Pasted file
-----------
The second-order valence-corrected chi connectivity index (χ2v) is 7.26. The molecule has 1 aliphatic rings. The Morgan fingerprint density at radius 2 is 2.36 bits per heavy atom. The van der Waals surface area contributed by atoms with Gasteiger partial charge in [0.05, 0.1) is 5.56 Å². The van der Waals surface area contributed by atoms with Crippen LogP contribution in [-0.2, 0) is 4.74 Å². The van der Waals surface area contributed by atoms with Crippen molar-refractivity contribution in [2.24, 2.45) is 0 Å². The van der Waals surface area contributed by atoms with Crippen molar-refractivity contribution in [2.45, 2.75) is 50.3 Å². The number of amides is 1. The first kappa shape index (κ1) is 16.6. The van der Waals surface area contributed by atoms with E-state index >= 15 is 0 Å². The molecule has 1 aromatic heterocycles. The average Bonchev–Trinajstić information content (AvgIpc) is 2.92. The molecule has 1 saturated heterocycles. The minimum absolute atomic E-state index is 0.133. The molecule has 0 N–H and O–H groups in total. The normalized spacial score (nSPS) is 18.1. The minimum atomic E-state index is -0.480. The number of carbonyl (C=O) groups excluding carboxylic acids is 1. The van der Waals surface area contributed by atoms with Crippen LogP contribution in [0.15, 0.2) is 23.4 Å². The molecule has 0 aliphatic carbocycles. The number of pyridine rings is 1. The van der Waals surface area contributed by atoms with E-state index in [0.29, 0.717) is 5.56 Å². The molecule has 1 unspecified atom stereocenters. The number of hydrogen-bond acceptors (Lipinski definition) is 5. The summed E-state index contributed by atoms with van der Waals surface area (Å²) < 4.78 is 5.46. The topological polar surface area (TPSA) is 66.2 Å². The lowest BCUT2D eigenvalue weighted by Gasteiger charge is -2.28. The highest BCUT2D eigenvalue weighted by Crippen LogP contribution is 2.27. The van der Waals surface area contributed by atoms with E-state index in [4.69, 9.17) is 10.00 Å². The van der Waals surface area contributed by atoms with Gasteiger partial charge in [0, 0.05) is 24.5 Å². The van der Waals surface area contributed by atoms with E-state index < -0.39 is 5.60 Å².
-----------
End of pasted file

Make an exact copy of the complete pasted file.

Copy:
The second-order valence-corrected chi connectivity index (χ2v) is 7.26. The molecule has 1 aliphatic rings. The Morgan fingerprint density at radius 2 is 2.36 bits per heavy atom. The van der Waals surface area contributed by atoms with Gasteiger partial charge in [0.05, 0.1) is 5.56 Å². The van der Waals surface area contributed by atoms with Crippen LogP contribution in [-0.2, 0) is 4.74 Å². The van der Waals surface area contributed by atoms with Crippen molar-refractivity contribution in [2.24, 2.45) is 0 Å². The van der Waals surface area contributed by atoms with Crippen molar-refractivity contribution in [2.45, 2.75) is 50.3 Å². The number of amides is 1. The first kappa shape index (κ1) is 16.6. The van der Waals surface area contributed by atoms with E-state index >= 15 is 0 Å². The molecule has 1 aromatic heterocycles. The average Bonchev–Trinajstić information content (AvgIpc) is 2.92. The molecule has 1 saturated heterocycles. The minimum absolute atomic E-state index is 0.133. The molecule has 0 N–H and O–H groups in total. The normalized spacial score (nSPS) is 18.1. The minimum atomic E-state index is -0.480. The number of carbonyl (C=O) groups excluding carboxylic acids is 1. The van der Waals surface area contributed by atoms with Crippen LogP contribution in [0.15, 0.2) is 23.4 Å². The molecule has 0 aliphatic carbocycles. The number of pyridine rings is 1. The van der Waals surface area contributed by atoms with E-state index in [0.29, 0.717) is 5.56 Å². The molecule has 1 unspecified atom stereocenters. The number of hydrogen-bond acceptors (Lipinski definition) is 5. The summed E-state index contributed by atoms with van der Waals surface area (Å²) < 4.78 is 5.46. The topological polar surface area (TPSA) is 66.2 Å². The lowest BCUT2D eigenvalue weighted by Gasteiger charge is -2.28. The highest BCUT2D eigenvalue weighted by Crippen LogP contribution is 2.27. The van der Waals surface area contributed by atoms with E-state index in [4.69, 9.17) is 10.00 Å². The van der Waals surface area contributed by atoms with Gasteiger partial charge in [0, 0.05) is 24.5 Å². The van der Waals surface area contributed by atoms with E-state index < -0.39 is 5.60 Å².